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Expect drama and theatrics as President signs Special Prosecutor’s bill.

Get ready for drama and theatrics, a boatload of them in the coming months; why? the president has finally signed the Special Prosecutor’s bill and an office created. Let the fireworks begin.

The stage is now set for the prosecution and public humiliation of those in the public and private sectors accused of dipping their hands in the cookie jar; yes, those individuals who schemed to fleece state agencies entrusted to their care.

Nobody has an inkling about those on the special prosecutor’s list of wrongdoers. The government knows who it intends to put under the legal gun; it just won’t reveal their names; it is a closely guarded national secret.

But that is cold comfort to those who are in the crosshairs of the special prosecutor. It is going to be an agonizing wait for these individuals.

More discomforting is the fact that it is going to be a horrific and heart-wrenching spectacle when the guilty are hauled/marched off to spend the next couple of years cooling their heels in the closed walls of the nation’s notoriously famous prison, Nsawam.

I have my misgivings, in fact, I harbor deep reservations about the special prosecutor’s bill; it was tainted from the start. Long before it was signed into law, the bill had political revenge, payback time written all over it. Let’s clear eyed here: the bill was pushed through parliament by a party bent on exacting revenge and belittling and humiliating its main political opponent.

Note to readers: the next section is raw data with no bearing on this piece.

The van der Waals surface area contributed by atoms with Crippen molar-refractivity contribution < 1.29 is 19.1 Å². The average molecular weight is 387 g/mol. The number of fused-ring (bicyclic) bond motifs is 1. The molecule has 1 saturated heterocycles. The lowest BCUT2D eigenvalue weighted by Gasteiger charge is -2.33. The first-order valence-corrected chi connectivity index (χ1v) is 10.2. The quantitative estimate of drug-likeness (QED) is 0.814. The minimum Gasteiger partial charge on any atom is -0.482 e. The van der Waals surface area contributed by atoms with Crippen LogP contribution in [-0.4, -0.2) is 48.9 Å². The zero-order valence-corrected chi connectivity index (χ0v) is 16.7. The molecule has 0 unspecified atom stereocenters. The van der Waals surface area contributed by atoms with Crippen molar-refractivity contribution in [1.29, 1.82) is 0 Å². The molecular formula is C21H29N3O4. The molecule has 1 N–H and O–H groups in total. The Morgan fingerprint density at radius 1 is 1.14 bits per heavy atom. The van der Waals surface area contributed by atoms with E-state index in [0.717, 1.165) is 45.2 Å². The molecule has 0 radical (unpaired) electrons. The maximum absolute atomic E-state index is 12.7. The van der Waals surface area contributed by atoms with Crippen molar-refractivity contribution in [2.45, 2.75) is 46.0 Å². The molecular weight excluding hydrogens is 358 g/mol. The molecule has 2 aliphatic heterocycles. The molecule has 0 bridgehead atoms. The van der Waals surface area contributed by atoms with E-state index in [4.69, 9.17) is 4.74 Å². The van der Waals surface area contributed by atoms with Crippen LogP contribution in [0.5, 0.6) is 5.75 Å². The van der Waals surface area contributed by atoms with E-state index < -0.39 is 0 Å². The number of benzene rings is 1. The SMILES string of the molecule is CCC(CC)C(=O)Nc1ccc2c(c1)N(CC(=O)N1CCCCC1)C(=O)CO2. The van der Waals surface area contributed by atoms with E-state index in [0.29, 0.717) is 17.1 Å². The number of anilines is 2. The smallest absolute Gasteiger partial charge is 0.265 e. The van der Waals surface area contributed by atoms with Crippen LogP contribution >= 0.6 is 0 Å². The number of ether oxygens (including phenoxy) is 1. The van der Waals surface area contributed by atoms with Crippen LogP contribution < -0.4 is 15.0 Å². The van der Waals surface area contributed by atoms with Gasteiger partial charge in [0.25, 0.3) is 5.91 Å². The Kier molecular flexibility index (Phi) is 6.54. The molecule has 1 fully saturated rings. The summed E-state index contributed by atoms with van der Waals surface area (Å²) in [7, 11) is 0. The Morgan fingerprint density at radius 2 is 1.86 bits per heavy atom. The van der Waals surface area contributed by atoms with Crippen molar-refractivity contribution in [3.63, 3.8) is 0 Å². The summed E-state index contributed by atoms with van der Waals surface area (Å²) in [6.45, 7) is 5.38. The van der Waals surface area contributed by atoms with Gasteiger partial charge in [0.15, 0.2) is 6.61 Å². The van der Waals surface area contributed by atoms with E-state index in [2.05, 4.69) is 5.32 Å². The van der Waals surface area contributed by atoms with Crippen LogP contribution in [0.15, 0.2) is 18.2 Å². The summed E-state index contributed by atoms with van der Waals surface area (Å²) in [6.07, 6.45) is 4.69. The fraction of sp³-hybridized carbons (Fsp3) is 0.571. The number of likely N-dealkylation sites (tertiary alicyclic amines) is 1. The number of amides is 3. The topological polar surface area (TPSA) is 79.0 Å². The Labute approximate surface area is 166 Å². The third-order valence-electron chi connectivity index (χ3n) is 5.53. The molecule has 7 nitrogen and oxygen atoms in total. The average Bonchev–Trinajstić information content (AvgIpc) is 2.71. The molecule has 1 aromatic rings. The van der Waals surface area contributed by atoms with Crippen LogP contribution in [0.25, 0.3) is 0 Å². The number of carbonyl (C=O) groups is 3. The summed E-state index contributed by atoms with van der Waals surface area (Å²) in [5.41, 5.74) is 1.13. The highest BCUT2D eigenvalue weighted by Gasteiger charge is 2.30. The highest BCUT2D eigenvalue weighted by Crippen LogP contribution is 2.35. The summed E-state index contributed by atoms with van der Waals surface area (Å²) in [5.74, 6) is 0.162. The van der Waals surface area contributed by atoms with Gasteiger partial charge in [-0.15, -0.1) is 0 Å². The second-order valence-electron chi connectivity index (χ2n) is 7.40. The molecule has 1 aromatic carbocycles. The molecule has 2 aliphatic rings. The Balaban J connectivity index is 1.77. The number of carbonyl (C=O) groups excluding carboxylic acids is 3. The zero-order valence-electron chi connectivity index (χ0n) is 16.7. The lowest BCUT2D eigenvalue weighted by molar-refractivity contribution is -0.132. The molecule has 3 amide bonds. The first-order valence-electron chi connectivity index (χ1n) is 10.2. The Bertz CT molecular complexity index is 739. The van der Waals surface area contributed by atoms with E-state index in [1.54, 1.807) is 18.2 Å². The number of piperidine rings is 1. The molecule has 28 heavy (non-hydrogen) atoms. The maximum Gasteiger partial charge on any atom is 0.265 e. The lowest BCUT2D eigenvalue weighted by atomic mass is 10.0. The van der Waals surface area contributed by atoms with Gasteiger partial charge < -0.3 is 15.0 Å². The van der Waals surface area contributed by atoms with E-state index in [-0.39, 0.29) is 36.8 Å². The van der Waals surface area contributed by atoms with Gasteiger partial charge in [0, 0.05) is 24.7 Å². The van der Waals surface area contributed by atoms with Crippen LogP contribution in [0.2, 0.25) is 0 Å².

What I find grossly misleading and plenty outrageous is the claim by the President that the prosecution of those accused of embezzling public funds would not be a political witch hunt. How dishonest.

The prosecution of former government officials will have all the trappings of a political witch hunt. Judging from the glee in NPP circles and the comments of some high ranking members, the President included, how can one say with a straight face that this is going to be a criminal prosecution?

And, underneath all the excitement is this political strategy: once the NPP gets the scalps of those NDC wrongdoers, if they are convicted and are sent off to jail, the party would then proceed to craft a winning election message with the convictions and tell Ghanaians that it is the only party that can provide a firewall against corruption and other get rich schemes concocted by public officials.

Indeed, the government should be commended for seeking a way to counter corruption. But to conduct the fight in a highly partisan way, distorts the genuiness of the government’s efforts.

I shed no tears for the NDC; it precipitated the NPP’s action. During its time in office, corruption scandals were too numerous to count. It therefore knew exactly what was coming with the NPP now safely in the saddle running the affairs of the nation.

When it is all said and done, when the final corruption trial wraps up, a valuable lesson, I hope, would have been learned by all, but especially by those who have the noble intention of serving the public.

That, despite its heavy partisan political overtones, the prosecution of public officials and their counterparts in the private sector sends an explicit message; corruption and graft, ultimately don’t pay.

When you engage in these despicable vices to enrich yourself and your family at the expense of suffering Ghanaians, your day of reckoning would come.  Your political enemies would come hunting for your scalp.




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